With a red extreme heat warning today (Monday) and tomorrow, it's important to keep horses comfortable.
World Horse Welfare are advising owners that their horses will need constant access to clean water and shade and have good ventilation if stabled.
If a horse or pony has with a pink nose or heels, these need to be protected with sun cream or a full-face mask to prevent sunburn.
It's important to monitor horses closely. They are likely to be more lethargic in the heat but if they are breathing heavily and appear dull with an increased heart rate, they are not coping, and owners should call a vet and take extra measures to cool the animal down.
If you suspect your horse is showing signs of overheating, you need to take action quickly.
Getting as much cold water as possible on your horse will help to bring their temperature down.
This can be done with either a hose or bucket and the water should remain on the body and not be scraped off as this will provide further cooling as it evaporates.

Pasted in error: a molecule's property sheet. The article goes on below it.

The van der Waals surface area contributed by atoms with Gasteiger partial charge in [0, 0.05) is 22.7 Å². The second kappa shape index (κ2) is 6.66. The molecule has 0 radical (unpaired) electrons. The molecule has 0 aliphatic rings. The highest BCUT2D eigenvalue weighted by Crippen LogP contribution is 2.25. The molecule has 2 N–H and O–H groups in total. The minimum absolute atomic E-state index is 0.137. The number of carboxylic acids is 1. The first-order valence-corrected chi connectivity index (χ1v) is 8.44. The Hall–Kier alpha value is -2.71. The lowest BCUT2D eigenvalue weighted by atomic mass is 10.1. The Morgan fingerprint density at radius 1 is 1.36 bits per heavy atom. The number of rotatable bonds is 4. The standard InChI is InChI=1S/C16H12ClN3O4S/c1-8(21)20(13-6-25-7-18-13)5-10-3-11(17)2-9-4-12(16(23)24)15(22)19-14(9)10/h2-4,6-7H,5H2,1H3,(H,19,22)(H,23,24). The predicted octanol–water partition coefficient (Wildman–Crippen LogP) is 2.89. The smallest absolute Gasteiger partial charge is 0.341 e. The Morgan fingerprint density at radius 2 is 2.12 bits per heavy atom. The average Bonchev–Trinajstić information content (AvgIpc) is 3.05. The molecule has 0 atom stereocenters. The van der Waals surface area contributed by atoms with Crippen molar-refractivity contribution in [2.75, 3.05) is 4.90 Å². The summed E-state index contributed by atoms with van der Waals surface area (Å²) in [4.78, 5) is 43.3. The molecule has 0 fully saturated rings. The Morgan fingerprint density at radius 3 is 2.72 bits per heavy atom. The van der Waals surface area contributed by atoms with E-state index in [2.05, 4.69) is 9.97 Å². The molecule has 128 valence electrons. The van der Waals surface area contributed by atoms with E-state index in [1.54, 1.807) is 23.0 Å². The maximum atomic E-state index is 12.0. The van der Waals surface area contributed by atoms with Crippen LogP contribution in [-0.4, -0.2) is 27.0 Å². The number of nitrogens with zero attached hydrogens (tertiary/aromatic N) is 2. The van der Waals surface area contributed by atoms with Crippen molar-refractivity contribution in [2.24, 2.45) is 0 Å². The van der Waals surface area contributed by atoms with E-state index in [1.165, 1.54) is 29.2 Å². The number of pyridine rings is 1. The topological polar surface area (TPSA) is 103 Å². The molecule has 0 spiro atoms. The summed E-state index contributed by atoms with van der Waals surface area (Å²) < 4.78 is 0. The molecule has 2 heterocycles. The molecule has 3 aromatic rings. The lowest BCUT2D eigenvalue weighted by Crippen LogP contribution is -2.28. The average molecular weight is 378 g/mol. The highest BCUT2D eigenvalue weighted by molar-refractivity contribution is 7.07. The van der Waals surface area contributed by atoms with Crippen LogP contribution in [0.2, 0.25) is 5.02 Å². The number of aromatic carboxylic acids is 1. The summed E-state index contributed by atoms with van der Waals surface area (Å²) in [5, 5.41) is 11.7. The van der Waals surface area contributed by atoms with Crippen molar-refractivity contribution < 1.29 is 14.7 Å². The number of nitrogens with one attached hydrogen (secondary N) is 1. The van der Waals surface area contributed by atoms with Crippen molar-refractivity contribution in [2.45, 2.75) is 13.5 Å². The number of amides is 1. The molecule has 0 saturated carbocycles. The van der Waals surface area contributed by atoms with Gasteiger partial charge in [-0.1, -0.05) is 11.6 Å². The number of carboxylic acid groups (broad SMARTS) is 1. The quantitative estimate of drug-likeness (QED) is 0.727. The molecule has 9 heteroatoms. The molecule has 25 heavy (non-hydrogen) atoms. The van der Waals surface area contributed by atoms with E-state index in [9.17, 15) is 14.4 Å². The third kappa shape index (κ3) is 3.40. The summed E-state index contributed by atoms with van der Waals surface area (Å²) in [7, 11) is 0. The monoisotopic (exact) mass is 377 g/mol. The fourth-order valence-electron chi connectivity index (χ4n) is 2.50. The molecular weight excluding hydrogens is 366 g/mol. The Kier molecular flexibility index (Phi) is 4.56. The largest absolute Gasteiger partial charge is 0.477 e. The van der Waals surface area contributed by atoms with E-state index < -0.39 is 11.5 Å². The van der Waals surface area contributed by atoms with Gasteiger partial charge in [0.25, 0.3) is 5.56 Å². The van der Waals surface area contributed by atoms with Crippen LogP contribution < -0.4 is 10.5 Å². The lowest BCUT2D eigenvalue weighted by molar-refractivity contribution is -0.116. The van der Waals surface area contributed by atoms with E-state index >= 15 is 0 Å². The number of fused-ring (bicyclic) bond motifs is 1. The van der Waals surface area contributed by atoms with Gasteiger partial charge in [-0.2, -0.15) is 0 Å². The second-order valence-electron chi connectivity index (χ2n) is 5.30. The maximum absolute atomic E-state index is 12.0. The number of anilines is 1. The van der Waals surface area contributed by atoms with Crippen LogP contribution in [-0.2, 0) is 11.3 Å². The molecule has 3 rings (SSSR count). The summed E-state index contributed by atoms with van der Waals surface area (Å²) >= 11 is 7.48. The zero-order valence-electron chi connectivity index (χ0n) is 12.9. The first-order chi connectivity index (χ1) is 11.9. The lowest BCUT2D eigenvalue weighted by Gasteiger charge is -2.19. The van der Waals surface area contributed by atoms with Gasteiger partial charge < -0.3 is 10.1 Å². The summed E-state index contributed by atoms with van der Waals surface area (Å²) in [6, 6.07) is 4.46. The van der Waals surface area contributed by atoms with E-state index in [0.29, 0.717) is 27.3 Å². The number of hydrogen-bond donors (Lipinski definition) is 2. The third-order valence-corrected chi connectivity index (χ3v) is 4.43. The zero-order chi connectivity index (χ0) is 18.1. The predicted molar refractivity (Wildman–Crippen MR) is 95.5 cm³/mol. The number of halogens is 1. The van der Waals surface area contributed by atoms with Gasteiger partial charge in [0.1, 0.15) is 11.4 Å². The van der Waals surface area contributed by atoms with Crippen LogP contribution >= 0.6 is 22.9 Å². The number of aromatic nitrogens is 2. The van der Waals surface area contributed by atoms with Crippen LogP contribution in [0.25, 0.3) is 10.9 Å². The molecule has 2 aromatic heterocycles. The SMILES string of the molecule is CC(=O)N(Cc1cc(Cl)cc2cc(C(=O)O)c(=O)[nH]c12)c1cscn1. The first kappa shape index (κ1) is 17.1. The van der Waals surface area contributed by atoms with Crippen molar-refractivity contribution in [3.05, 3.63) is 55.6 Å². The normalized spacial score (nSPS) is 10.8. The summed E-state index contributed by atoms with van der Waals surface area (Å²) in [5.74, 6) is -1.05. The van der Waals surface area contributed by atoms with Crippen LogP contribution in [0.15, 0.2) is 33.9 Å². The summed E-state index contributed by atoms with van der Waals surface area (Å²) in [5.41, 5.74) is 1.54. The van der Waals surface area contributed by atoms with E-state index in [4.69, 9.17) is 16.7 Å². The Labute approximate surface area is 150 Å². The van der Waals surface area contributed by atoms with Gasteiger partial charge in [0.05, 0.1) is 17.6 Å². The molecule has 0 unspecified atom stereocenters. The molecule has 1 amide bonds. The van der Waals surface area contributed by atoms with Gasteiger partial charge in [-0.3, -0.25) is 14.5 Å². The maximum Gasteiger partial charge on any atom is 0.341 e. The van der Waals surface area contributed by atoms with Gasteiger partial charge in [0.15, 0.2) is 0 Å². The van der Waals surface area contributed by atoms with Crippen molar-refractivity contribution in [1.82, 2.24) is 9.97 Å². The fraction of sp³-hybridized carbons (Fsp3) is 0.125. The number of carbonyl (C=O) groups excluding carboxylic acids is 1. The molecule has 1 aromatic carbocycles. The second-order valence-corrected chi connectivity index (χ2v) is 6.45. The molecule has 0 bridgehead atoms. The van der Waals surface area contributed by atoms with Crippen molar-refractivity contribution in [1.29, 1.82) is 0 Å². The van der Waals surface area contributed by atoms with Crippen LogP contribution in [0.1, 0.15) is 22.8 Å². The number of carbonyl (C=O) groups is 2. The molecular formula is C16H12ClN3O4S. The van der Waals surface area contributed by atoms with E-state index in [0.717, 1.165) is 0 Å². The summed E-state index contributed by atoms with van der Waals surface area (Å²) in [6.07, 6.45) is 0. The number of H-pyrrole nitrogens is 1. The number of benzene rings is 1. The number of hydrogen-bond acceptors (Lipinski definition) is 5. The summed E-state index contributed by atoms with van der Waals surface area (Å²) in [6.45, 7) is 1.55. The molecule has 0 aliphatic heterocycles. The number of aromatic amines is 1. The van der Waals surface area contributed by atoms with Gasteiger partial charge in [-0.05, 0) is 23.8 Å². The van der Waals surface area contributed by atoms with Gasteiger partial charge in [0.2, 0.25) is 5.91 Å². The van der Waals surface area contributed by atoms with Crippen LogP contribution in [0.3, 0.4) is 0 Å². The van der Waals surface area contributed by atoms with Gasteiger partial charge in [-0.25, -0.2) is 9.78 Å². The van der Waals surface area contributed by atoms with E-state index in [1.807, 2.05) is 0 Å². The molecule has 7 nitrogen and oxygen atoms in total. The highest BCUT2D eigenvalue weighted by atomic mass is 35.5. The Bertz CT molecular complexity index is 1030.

Avoid travel and working your horse unless it is completely necessary
Where temperatures are extremely high, we advise owners to consider if is necessary to ride or travel their horses, this will be particularly relevant today and tomorrow.
However, if you need to travel to the vet for an emergency, for instance, consult your vet before making the journey.
For the vast majority of horses - if they are fit and healthy - they should cope well in the heat as long as they aren’t being overworked and have plenty of shade and water.
However, for those younger and elderly horses and those with medical conditions, they will need an extra close eye kept on them.
The extreme temperatures are going to be tough for horses and people alike but most horses should be fine, however, we still advise keeping a close eye on them.
Individual horses cope differently with hot or humid weather conditions so it is important to know what is normal for your horse in order that you can spot any changes as soon as they occur.